Could Over-Snacking While Pregnant Predispose Children to Be Obese? | Science | Smithsonian

Could Over-Snacking While Pregnant Predispose Children to Be Obese?

Women who constantly binge on junk food while pregnant might pass their penchant for sweet and fatty food on to their children, a new study suggests

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Pregnant junk food

Pregnant and junk food

New research suggests that an apple might be the safer choice for pregnant eating. Photo by Jamie Grill/Tetra Images/Corbis.

Pickles and potato chips, ice cream and burgers: the cravings that hit women during their pregnancies might be more than strange–they may be permanently changing the brains of their unborn children. New research, to be presented by scientists from the University of Adelaide on August 1 at the annual meeting of the Society for the Study of Ingestive Behavior (SSIB) in New Orleans, suggests that women who eat a junk-food heavy diet during their pregnancies alter the opioid signalling pathways in their unborn child’s brain, transforming the way these pathways operate when the child is born.

The word “opioid” may conjure images of semi-synthetic drugs like oxycodone, a strong painkiller. But not all opioids are synthetic, or even semi-synthetic–in fact our body creates natural opioids known as endogenous opioids. Endogenous opioids are chemicals that are released in the brain and in turn signal the release of dopamine, the “feel good chemical” that is responsible for the euphoric feelings.

When we eat food high in sugar or fat, our brains release large amounts of opioid, which accounts for the “high” we experience after raiding the kitchen for a midnight bowl of ice cream or tucking back a bag full of Cheetos. As psychologist Leigh Gibson explains in an interview with the Daily Mail, our brains are rewarding us for ingesting foods loaded with calories. “From an evolutionary point of view, junk food cravings are linked to prehistoric times when the brain’s opioids and dopamine reacted to the benefit of high-calorie food as a survival mechanism,” Gibson said. Although foods rich in calories are available with much greater ease–and in greater abundance–than they were for our evolutionary predecessors, our brain chemistry remains the same, rewarding our intake of fatty, sugary foods with euphoria.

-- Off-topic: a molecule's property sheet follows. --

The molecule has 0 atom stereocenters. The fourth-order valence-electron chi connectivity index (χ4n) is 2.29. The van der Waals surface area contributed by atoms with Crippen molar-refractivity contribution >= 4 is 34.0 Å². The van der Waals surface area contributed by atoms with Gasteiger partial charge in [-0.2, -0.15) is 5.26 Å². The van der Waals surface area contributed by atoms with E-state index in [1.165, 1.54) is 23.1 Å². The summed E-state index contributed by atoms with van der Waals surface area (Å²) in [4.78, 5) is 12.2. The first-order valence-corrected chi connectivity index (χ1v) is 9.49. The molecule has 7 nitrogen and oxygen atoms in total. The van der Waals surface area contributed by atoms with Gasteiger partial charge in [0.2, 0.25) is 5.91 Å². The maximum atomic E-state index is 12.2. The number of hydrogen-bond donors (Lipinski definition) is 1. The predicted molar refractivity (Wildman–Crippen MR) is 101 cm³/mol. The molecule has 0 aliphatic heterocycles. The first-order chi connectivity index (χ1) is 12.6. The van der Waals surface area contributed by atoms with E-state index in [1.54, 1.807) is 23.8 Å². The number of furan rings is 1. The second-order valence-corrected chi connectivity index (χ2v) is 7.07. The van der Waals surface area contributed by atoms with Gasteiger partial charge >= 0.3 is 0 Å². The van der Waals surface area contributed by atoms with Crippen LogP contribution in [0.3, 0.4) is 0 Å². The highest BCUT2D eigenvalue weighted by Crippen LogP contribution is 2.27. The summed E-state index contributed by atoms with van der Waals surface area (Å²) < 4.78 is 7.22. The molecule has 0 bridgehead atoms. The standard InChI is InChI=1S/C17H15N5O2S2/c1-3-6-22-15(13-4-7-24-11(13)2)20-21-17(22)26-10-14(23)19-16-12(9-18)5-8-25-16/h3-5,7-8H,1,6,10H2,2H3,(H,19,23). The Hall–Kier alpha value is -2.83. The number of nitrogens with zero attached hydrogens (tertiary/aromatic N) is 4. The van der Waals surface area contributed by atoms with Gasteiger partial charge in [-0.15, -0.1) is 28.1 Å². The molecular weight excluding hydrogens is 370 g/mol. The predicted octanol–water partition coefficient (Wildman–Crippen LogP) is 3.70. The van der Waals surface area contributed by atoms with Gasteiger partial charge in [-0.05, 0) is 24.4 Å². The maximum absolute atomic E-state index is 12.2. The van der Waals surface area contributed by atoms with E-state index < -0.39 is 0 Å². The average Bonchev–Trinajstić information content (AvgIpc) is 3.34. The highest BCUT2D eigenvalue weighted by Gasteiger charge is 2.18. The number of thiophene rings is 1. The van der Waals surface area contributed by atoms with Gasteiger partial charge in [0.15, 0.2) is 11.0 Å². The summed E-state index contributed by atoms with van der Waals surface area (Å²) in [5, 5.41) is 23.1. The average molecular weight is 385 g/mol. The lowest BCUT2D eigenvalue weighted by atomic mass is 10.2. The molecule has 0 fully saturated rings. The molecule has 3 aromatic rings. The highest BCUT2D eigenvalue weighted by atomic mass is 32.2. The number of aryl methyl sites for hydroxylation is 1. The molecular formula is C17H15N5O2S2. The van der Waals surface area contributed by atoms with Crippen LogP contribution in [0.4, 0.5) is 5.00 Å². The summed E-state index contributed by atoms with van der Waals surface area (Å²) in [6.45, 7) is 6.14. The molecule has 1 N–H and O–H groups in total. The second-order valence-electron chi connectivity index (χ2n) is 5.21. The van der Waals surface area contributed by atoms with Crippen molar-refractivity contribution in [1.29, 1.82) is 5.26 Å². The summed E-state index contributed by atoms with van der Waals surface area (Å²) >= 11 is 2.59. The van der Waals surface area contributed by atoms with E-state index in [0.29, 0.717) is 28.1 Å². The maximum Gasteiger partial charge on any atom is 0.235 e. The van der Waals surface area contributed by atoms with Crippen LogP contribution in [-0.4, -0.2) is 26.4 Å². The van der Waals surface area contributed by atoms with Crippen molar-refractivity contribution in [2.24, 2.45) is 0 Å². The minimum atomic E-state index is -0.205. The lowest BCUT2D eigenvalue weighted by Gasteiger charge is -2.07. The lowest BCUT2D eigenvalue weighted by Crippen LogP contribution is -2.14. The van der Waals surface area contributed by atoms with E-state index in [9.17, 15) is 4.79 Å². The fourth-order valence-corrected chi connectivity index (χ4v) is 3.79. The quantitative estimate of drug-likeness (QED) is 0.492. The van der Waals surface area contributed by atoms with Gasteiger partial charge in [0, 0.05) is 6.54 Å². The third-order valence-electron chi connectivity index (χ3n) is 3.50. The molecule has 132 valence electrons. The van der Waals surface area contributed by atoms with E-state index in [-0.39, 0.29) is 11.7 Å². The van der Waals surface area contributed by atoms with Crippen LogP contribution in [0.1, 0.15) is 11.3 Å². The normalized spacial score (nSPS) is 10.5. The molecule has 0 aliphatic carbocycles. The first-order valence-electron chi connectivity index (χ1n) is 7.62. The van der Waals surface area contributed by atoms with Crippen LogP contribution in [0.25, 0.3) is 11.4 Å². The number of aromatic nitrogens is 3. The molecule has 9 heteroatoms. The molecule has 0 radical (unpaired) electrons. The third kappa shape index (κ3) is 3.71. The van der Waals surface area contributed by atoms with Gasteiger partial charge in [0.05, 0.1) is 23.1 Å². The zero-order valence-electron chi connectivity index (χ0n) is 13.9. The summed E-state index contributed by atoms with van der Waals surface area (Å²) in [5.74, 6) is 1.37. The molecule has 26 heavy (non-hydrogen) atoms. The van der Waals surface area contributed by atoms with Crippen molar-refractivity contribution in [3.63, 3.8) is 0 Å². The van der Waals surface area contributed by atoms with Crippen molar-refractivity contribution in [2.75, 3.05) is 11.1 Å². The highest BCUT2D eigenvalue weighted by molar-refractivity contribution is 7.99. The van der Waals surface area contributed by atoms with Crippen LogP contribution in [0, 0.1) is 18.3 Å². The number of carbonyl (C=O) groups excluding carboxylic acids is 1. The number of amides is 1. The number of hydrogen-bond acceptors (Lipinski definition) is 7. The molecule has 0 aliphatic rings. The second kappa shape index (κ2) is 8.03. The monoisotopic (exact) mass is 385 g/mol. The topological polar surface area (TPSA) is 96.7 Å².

In the study to be presented at the SSIB meeting, researchers found that the chemical response to junk food was higher in rats whose mothers consumed a junk-food laden diet while pregnant. In comparing the rats who ate junk food with rats who ate standard rat feed, scientists found that in the offspring of the junk-food fed rats, the gene encoding one of the key endogenous opioids, enkephalin, was expressed at a higher level. This means that means that the baby rats of junk-food fed moms have more pathways to receive opiods than those whose moms were fed regular food. These findings add to previous research conducted by the group that shows that injecting the rats with a chemical that blocks opioid reception was less effective at stemming the fat and sugar intake in the offspring of the mothers who were fed junk food.

Combining these results, the group concludes that opioid signalling pathways are less sensitive in the offspring of the rats who ate only junk food. The findings reenforce prior research conducted by members of the group, which initially suggested a distinct preference for junk foods in the offspring of junk-food fed mothers. The new study adds to previous knowledge by pinpointing the specific brain chemistry at work, singling out the genetic encoding of enkephalin. More pathways and decreased sensitivity to opioids means that offspring of junk-food fed mothers would need to eat larger amounts of fatty and sugary foods to attain the same kind of high–leading scientists to speculate that they would consistently overeat junk food as they grow older.

If the implications of these findings hold true for humans, those who sport a baby bump are sure to pay attention. Expectant mothers are already told not to consume alcohol, sushi, cold cuts, soft cheeses, and daring to consume anything on the laundry list of off-limits items is a quick way to earn public censure. Could junk food become the next no-no for pregnant women? Could what you eat while you’re expecting inadvertently contribute to a more obese next generation? Or will the finding mirror the recent revelation that “crack babies,” children whose mothers used crack cocaine while pregnant, were no more worse off than other children of similar socioeconomic backgrounds?

For now, it is likely too soon to make sweeping generalizations about “junk food babies,” though the University of Adelaide researchers hope to continue building on their findings with continued research. Says Jessica Gugusheff, the graduate student leading the team’s recent research, “the results of this study will eventually permit us to better inform pregnant women about the enduring effect their diet has on the development of their child’s lifelong food preferences and risk of negative metabolic outcomes.”

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